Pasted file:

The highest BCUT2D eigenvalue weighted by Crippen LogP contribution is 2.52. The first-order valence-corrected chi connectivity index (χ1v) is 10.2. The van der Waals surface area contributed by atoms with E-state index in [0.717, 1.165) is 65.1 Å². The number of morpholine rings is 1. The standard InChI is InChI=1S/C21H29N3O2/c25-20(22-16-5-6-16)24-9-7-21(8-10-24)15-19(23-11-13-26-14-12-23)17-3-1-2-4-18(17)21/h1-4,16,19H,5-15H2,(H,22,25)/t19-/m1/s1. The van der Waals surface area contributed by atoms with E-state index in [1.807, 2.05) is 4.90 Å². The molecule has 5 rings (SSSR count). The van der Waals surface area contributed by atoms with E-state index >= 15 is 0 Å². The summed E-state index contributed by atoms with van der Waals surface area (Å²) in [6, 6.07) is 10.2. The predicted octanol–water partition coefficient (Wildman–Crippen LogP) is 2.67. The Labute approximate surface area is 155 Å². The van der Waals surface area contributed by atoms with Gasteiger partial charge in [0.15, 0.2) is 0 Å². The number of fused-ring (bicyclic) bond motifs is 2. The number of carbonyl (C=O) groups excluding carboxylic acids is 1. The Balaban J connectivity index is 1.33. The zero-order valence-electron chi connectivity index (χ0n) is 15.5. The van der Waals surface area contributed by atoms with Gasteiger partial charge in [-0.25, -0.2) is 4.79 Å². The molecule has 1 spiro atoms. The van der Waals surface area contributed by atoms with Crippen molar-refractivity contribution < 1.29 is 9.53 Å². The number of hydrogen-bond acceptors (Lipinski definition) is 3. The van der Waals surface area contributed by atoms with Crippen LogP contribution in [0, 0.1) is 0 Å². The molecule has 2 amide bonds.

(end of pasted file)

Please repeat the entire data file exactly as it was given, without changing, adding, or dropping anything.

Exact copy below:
The highest BCUT2D eigenvalue weighted by Crippen LogP contribution is 2.52. The first-order valence-corrected chi connectivity index (χ1v) is 10.2. The van der Waals surface area contributed by atoms with E-state index in [0.717, 1.165) is 65.1 Å². The number of morpholine rings is 1. The standard InChI is InChI=1S/C21H29N3O2/c25-20(22-16-5-6-16)24-9-7-21(8-10-24)15-19(23-11-13-26-14-12-23)17-3-1-2-4-18(17)21/h1-4,16,19H,5-15H2,(H,22,25)/t19-/m1/s1. The van der Waals surface area contributed by atoms with E-state index in [1.807, 2.05) is 4.90 Å². The molecule has 5 rings (SSSR count). The van der Waals surface area contributed by atoms with E-state index >= 15 is 0 Å². The summed E-state index contributed by atoms with van der Waals surface area (Å²) in [6, 6.07) is 10.2. The predicted octanol–water partition coefficient (Wildman–Crippen LogP) is 2.67. The Labute approximate surface area is 155 Å². The van der Waals surface area contributed by atoms with Gasteiger partial charge in [0.15, 0.2) is 0 Å². The number of fused-ring (bicyclic) bond motifs is 2. The number of carbonyl (C=O) groups excluding carboxylic acids is 1. The Balaban J connectivity index is 1.33. The zero-order valence-electron chi connectivity index (χ0n) is 15.5. The van der Waals surface area contributed by atoms with Gasteiger partial charge in [-0.25, -0.2) is 4.79 Å². The molecule has 1 spiro atoms. The van der Waals surface area contributed by atoms with Crippen molar-refractivity contribution < 1.29 is 9.53 Å². The number of hydrogen-bond acceptors (Lipinski definition) is 3. The van der Waals surface area contributed by atoms with Crippen LogP contribution in [0, 0.1) is 0 Å². The molecule has 2 amide bonds.